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Sleep in the Acute Phase of Severe Traumatic Brain Injury : A Snapshot of Polysomnography

The onset of pervasive sleep-wake disturbances
associated with traumatic brain injury (TBI) is poorly understood. This study
aimed to (a) determine the feasibility of using polysomnography in patients in
the acute, hospitalized stage of severe TBI and (b) explore sleep quality and
sleep architecture during this stage of recovery, compared to patients with other
traumatic injuries. Methods A cross-sectional case-control design was used. We
examined the sleep of 7 patients with severe TBI (17-47 years; 20.3 +/- 15.0 days
postinjury) and 6 patients with orthopedic and/or spinal cord injuries (OSCI;
19-58 years; 16.9 +/- 4.9 days postinjury). One night of ambulatory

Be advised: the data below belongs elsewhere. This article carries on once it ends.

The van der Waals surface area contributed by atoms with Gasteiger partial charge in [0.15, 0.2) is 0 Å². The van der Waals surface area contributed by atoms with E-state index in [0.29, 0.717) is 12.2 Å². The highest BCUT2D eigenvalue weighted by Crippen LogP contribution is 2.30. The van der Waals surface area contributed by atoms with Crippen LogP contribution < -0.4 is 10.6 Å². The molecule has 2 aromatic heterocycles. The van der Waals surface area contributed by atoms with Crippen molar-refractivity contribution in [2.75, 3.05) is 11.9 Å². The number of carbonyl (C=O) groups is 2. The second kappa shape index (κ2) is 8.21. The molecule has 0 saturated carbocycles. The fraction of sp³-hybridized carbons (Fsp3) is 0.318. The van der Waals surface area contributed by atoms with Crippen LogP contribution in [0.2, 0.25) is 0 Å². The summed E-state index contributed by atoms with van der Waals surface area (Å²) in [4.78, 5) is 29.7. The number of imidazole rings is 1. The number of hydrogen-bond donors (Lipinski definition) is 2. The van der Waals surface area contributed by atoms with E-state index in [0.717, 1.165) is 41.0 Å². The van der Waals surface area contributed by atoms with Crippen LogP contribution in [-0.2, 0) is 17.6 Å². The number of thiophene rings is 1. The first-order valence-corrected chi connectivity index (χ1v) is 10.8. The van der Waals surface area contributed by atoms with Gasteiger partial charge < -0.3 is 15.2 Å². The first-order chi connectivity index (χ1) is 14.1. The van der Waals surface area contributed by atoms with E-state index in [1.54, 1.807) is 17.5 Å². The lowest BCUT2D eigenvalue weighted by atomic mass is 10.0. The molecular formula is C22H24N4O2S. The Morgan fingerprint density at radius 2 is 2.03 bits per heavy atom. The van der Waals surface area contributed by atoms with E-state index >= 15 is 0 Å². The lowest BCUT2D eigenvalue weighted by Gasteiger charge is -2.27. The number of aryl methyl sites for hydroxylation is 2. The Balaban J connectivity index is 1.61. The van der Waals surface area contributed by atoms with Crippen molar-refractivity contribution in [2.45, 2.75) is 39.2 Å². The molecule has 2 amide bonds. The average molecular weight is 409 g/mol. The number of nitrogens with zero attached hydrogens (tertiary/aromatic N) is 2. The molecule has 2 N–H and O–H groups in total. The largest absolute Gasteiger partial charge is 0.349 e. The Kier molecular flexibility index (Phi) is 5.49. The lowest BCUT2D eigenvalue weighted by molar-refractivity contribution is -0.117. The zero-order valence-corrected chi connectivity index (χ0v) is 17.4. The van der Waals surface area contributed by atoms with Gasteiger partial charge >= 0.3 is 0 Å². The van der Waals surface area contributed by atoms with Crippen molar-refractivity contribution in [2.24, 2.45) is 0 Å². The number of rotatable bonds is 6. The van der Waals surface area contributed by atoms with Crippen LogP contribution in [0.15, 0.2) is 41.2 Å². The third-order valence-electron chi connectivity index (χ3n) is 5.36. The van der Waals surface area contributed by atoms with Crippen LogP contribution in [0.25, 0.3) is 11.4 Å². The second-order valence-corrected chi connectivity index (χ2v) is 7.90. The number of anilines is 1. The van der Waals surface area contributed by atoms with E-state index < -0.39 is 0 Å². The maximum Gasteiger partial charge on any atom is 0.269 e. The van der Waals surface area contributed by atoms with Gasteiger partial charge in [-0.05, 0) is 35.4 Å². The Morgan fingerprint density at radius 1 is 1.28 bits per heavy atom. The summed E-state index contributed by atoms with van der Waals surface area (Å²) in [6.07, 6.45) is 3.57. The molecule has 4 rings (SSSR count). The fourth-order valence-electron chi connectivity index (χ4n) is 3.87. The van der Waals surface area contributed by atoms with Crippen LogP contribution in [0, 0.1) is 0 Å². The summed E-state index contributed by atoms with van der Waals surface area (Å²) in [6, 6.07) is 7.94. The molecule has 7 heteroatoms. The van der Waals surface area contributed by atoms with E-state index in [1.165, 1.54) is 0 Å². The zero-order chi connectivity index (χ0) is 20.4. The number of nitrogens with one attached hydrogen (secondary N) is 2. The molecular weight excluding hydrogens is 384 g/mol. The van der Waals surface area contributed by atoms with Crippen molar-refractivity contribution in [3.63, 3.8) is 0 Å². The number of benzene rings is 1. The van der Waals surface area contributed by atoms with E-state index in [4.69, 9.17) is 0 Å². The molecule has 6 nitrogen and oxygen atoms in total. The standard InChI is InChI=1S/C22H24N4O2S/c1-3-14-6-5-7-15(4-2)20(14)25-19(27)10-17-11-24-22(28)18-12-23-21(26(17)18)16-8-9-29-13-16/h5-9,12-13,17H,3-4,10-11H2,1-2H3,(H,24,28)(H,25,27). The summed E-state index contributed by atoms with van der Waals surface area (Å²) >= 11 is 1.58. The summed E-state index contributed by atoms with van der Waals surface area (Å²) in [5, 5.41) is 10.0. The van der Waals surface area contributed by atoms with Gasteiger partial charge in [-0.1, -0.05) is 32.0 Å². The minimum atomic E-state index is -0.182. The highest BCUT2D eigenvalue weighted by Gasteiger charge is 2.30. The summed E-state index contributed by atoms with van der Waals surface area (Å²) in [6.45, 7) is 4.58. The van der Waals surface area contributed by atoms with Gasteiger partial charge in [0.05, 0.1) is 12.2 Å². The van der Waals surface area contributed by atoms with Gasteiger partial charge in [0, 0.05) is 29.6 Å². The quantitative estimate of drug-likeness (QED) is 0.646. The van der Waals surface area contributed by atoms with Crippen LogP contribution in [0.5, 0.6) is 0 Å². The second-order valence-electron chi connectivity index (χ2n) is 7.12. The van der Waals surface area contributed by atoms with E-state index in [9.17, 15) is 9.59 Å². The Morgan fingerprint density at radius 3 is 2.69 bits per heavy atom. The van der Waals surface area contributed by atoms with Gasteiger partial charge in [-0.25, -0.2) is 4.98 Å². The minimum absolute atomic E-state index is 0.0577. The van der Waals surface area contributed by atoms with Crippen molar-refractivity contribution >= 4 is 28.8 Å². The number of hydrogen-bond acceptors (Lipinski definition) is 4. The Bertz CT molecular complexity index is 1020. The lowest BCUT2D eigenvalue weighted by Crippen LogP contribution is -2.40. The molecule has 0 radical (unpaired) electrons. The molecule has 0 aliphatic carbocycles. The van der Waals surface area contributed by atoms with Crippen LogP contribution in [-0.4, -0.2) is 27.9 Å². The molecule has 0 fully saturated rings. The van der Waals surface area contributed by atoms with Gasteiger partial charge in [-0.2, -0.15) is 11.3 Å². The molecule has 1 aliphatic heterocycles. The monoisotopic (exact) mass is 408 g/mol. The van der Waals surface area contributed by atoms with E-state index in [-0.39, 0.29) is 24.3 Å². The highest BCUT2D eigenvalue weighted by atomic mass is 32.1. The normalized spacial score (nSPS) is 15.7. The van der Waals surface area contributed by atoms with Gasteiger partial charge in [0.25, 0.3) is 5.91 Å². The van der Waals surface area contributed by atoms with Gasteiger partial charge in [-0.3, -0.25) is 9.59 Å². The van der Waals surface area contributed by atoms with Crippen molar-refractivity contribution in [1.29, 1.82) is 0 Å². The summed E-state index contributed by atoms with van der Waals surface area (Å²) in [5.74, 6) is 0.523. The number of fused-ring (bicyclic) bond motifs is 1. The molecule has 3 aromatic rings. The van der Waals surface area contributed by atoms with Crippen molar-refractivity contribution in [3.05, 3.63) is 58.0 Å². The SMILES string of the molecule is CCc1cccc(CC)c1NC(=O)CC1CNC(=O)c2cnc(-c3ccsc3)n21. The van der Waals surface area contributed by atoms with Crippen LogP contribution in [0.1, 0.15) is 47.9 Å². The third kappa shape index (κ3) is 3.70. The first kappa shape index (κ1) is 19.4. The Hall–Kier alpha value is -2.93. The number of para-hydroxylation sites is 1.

polysomnography was performed at bedside. Results Compared to OSCI patients, TBI
patients showed a significantly longer duration of nocturnal sleep and earlier
nighttime sleep onset. Sleep efficiency was low and comparable in both groups.
All sleep stages were observed in both groups with normal proportions according
to age. Conclusion Patients in the acute stage of severe TBI exhibit increased
sleep duration and earlier sleep onset, suggesting that the injured brain
enhances sleep need and/or decreases the ability to maintain wakefulness. As poor
sleep efficiency could compromise brain recovery, further studies should
investigate whether strategies known to optimize sleep in healthy individuals are
efficacious in acute TBI. While there are several inherent challenges,
polysomnography is a useful means of examining sleep in the early stage of
recovery in patients with severe TBI.
CI - (c) The Author(s) 2015.

Langue : ANGLAIS

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